James Howison (chair), Diane Bailey, Unmil Karadkar, Wenhong Chen (RTF)
Do open projects "break the mirror" between organizational and product structures?: Re-conceptualization of the Mirroring Hypothesis in Free/Libre Open Source Software (FLOSS) development
Location: Location: UTA 5.522 (1616 Guadalupe St., 5th Floor)
The “mirroring hypothesis” holds that when products and the organizations that create them have structures that mirror each other coordination costs will be reduced and projects will be more successful. This idea is used in both the design of products and organizations. Yet research suggests that FLOSS projects can be successful even when violating this principle, “breaking the mirror” when presumably loosely-coupled FLOSS contributors develop tightly-coupled systems. This dissertation investigates this idea through a multiple case studies using an explanatory sequential mixed methods design. I studied how work was organized in three FLOSS projects by combining analysis of trace data and interviews with participants and using a configurational approach that employs fuzzy set qualitative comparative analysis (fs/QCA). First, I examined product structure over time, through an automated study of the structure of source code, identifying periods of change for further study. Second, I conducted a fine-grained analysis of these periods, breaking down the project level into increasingly concrete levels: successive inter-release periods and then individual episodes of work. I find that there is indeed alignment between two structures at those concrete levels in three successful FLOSS projects: GNU grep, IPython, and Scikit-image. Further, this dissertation identifies the coordination recipes for tightly-coupled software work: commonly occurring patterns of organizational configuration dimensions leading to increases in software coupling. This dissertation makes contributions to the study of open collaborations in organization science and empirical software engineering by reconceptualizating, reconfirming, and refining the continued relevance of the mirroring hypothesis. Practically, my results suggest that organizations seeking to benefit from aligning product and organizational structure must grapple with the organization of periods and episodes of work rather than primarily rely on the abstract level of software and organizational architectures in order to take advantage of the coordination benefits of mirroring relationships between products and the organizations that produce them.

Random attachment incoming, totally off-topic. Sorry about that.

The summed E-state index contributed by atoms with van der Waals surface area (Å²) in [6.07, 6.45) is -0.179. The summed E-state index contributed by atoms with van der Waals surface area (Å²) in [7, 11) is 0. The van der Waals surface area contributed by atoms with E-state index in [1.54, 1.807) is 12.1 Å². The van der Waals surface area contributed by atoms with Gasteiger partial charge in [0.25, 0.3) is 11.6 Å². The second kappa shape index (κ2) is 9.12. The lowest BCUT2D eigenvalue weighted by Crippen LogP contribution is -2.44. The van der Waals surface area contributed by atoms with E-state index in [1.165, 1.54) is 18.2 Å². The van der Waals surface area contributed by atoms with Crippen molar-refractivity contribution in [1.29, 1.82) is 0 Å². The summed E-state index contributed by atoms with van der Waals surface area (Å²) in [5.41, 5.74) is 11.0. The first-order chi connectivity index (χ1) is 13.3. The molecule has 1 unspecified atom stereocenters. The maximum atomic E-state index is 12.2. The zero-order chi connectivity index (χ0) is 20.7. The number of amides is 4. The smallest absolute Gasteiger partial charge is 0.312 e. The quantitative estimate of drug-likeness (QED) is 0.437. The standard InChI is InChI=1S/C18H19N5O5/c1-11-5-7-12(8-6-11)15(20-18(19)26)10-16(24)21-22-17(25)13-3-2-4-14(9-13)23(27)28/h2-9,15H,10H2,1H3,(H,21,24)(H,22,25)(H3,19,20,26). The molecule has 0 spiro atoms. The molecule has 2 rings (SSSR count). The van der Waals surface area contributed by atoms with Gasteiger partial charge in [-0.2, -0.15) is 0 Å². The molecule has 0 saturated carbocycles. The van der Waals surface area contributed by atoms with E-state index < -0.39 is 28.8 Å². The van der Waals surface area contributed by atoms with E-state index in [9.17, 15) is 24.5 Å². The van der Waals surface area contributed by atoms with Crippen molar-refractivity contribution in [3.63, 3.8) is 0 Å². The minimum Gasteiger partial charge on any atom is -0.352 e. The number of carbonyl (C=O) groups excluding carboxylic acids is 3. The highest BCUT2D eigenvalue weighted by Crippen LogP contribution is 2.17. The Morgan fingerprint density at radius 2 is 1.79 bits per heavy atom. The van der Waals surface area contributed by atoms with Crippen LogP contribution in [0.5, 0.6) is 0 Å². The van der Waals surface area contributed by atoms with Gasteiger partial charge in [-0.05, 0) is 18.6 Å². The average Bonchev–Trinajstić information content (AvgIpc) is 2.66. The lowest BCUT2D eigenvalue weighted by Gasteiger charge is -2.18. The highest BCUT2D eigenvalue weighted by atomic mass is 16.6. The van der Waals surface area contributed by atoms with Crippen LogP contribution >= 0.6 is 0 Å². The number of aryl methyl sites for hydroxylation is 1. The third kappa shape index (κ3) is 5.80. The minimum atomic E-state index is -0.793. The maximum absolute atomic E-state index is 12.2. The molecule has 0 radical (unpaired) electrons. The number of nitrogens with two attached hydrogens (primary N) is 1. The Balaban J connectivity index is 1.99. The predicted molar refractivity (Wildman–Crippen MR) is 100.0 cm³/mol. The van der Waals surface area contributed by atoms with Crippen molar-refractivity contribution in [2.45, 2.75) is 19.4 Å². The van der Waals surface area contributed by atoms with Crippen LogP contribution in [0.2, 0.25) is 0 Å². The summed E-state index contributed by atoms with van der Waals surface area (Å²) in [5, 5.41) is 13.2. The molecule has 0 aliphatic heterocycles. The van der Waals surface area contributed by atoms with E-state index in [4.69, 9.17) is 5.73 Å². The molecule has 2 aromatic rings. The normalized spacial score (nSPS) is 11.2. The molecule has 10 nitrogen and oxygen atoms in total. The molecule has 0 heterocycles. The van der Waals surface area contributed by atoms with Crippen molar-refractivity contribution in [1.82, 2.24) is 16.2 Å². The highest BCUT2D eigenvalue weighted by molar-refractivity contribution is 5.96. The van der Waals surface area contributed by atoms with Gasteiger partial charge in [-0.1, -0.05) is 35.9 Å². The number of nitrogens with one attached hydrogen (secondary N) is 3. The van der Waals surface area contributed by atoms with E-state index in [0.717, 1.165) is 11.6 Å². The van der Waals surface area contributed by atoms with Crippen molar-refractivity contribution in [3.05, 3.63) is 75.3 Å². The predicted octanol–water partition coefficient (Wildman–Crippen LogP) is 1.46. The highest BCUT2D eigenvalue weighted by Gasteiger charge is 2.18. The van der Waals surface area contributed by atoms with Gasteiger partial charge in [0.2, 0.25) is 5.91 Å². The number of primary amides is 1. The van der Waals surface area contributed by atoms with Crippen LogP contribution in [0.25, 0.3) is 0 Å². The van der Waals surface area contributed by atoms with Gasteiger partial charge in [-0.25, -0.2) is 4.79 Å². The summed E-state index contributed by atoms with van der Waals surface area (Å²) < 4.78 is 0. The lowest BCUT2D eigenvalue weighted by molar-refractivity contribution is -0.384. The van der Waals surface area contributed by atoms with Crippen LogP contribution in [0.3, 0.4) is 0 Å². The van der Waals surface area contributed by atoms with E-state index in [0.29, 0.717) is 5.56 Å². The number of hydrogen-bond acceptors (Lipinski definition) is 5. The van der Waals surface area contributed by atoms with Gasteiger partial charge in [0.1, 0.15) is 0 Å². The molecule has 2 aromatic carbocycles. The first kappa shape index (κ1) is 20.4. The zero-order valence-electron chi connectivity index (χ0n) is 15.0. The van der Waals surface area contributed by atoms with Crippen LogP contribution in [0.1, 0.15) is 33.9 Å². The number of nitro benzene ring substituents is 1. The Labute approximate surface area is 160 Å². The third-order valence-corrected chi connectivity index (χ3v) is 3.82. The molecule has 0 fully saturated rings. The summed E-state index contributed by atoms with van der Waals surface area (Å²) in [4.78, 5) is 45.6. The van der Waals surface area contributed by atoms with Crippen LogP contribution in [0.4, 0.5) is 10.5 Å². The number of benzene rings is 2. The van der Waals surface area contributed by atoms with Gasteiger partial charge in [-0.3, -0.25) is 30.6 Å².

12:30pm to 3:00pm